There’s a part of the story we don’t like to mention.
It’s never going to make it into a nativity play or onto the front of a Christmas card, it’s rarely spoken of in a Christmas service, and in many ways it would be easier if we could just forget that it is part of the story at all.
I’m talking about King Herod’s response on finding out that the wise men had outwitted him and had returned home without telling him where he could find the baby king he saw as such a threat to his power:
“He sent soldiers to kill all the boys in Bethlehem who were two years old and under, based on the wise men’s report of the star’s first appearance.” (Matthew 2:16 NLT)
There’s no way to sugar-coat it. Herod’s actions were brutal and they were evil. He used the power he had in an appalling and despicable way, and caused deep sorrow and heartache for many people.
We rejoice in the birth of a baby boy at Christmas, but it’s easy to overlook the many families whose own joy at the birth of their baby boys was quickly overshadowed by horror and grief.
As with all seemingly pointless suffering, our instinct is to ask why. Why did God allow this? Why did so many families have to suffer? Does this really have to be part of the story?
We may ask the same questions about circumstances we face or the suffering we see around us. People are hurting and evil seems to flourish and we can’t understand why.
There are no easy answers, but there is hope.
We catch a glimpse right there in the passage:
“Herod’s brutal actions fulfilled what God had spoken through the prophet Jeremiah:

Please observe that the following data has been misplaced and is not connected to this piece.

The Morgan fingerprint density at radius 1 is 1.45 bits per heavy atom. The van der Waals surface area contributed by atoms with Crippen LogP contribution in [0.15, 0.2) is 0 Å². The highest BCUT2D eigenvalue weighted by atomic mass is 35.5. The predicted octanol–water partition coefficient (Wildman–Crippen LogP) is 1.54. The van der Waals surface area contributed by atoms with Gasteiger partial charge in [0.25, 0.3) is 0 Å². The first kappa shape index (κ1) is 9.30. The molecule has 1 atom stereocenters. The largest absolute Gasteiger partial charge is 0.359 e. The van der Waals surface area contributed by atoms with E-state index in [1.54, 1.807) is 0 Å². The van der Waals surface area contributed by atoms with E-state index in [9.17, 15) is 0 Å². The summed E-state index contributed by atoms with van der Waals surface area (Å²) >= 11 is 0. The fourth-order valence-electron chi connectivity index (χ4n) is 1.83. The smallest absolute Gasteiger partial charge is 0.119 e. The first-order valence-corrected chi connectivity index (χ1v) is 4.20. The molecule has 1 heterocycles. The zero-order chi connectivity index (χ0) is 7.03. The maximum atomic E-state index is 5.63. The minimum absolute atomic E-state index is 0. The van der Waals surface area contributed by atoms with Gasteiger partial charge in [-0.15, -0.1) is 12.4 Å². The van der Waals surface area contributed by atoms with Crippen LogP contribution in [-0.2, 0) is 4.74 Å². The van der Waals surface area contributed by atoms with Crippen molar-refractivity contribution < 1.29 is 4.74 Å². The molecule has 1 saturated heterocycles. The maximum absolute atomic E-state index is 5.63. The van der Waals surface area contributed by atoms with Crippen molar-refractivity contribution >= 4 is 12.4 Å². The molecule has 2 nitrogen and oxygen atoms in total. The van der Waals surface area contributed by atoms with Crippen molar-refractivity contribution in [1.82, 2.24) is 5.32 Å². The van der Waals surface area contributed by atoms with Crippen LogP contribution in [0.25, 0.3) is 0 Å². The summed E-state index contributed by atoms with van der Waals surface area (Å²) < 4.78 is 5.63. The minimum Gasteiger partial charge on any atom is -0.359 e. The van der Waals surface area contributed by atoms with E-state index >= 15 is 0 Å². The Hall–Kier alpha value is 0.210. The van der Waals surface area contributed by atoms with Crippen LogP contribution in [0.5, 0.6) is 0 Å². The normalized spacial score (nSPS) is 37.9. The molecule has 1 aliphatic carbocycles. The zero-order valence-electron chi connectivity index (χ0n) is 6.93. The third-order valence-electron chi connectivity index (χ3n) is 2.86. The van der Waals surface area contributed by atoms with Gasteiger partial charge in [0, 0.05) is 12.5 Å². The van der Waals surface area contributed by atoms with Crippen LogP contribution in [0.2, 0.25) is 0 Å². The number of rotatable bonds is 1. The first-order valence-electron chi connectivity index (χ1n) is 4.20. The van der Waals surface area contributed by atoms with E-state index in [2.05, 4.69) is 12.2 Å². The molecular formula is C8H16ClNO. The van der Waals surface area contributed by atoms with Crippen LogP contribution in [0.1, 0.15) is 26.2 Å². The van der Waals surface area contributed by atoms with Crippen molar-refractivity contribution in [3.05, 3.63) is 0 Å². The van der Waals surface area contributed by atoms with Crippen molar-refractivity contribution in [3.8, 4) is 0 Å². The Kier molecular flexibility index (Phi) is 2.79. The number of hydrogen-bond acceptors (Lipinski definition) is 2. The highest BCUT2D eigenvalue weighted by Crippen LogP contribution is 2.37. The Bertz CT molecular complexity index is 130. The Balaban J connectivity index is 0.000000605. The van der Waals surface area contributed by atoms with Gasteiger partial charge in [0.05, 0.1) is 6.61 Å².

“A cry was heard in Ramah – weeping and great mourning. Rachel weeps for her children, refusing to be comforted, for they are dead.”” (Matthew 2:17-18 NLT)
Those verses may not seem hopeful at first glance but they point to the fact that God was still sovereign. Herod’s actions were not a surprise to God and they were not an unforeseen disruption to his plan. That doesn’t answer the question of why he allowed it, but it show us that God was still in charge.
There is also hope in the fact that Herod’s ultimate plan – to kill Jesus – did not succeed. He was rescued and taken to Egypt until the threat of Herod was gone.
But the real hope in the face of evil, the ultimate hope in whatever circumstances we face, lies in what Jesus came to do:
“The Son of God came to destroy the works of the devil.” (1 John 3:8 NLT)
There was another day when evil seemed to flourish, when it seemed that evil had won the ultimate victory as Jesus, battered and bruised, hung on the cross and breathed his last.
But evil did not have the final word. Jesus rose to life and, while there is still evil in the world and there are still times when the consequences of that evil are devastating, there is no question about who wins in the end. Jesus has won the victory and, no matter what trials we face for now, we have a wonderful future hope of eternity with no more sorrow, death, crying, or pain.
All these things will be gone forever.
“Because God’s children are human beings – made of flesh and blood – the Son also became flesh and blood. For only as a human being could he die, and only by dying could he break the power of the devil, who had the power of death.”
(Hebrews 2:14 NLT)
“I have told you all these things so that you may have peace in me. Here on earth you will have many trials and sorrows. But take heart, because I have overcome the world.”
(John 16:33 NLT)
Join me on Mondays and Wednesdays throughout Advent for more Christmas Hope! Links to all the posts in the series can be found here.